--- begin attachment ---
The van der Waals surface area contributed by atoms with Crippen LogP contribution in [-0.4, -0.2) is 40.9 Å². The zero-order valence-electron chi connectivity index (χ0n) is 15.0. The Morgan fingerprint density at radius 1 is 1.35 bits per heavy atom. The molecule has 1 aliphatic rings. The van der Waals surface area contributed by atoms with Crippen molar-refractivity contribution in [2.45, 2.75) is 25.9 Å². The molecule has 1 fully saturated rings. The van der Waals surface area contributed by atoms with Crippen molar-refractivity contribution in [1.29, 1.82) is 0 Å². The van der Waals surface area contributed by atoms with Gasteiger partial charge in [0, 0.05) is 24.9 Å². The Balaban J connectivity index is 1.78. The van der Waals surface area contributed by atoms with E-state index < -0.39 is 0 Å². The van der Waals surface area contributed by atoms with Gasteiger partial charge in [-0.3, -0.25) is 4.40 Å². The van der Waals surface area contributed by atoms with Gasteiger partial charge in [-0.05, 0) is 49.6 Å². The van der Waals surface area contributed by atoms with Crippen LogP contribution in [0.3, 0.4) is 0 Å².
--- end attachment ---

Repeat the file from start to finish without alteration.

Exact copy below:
The van der Waals surface area contributed by atoms with Crippen LogP contribution in [-0.4, -0.2) is 40.9 Å². The zero-order valence-electron chi connectivity index (χ0n) is 15.0. The Morgan fingerprint density at radius 1 is 1.35 bits per heavy atom. The molecule has 1 aliphatic rings. The van der Waals surface area contributed by atoms with Crippen molar-refractivity contribution in [2.45, 2.75) is 25.9 Å². The molecule has 1 fully saturated rings. The van der Waals surface area contributed by atoms with Crippen molar-refractivity contribution in [1.29, 1.82) is 0 Å². The van der Waals surface area contributed by atoms with Gasteiger partial charge in [0, 0.05) is 24.9 Å². The Balaban J connectivity index is 1.78. The van der Waals surface area contributed by atoms with E-state index < -0.39 is 0 Å². The van der Waals surface area contributed by atoms with Gasteiger partial charge in [-0.3, -0.25) is 4.40 Å². The van der Waals surface area contributed by atoms with Gasteiger partial charge in [-0.05, 0) is 49.6 Å². The van der Waals surface area contributed by atoms with Crippen LogP contribution in [0.3, 0.4) is 0 Å².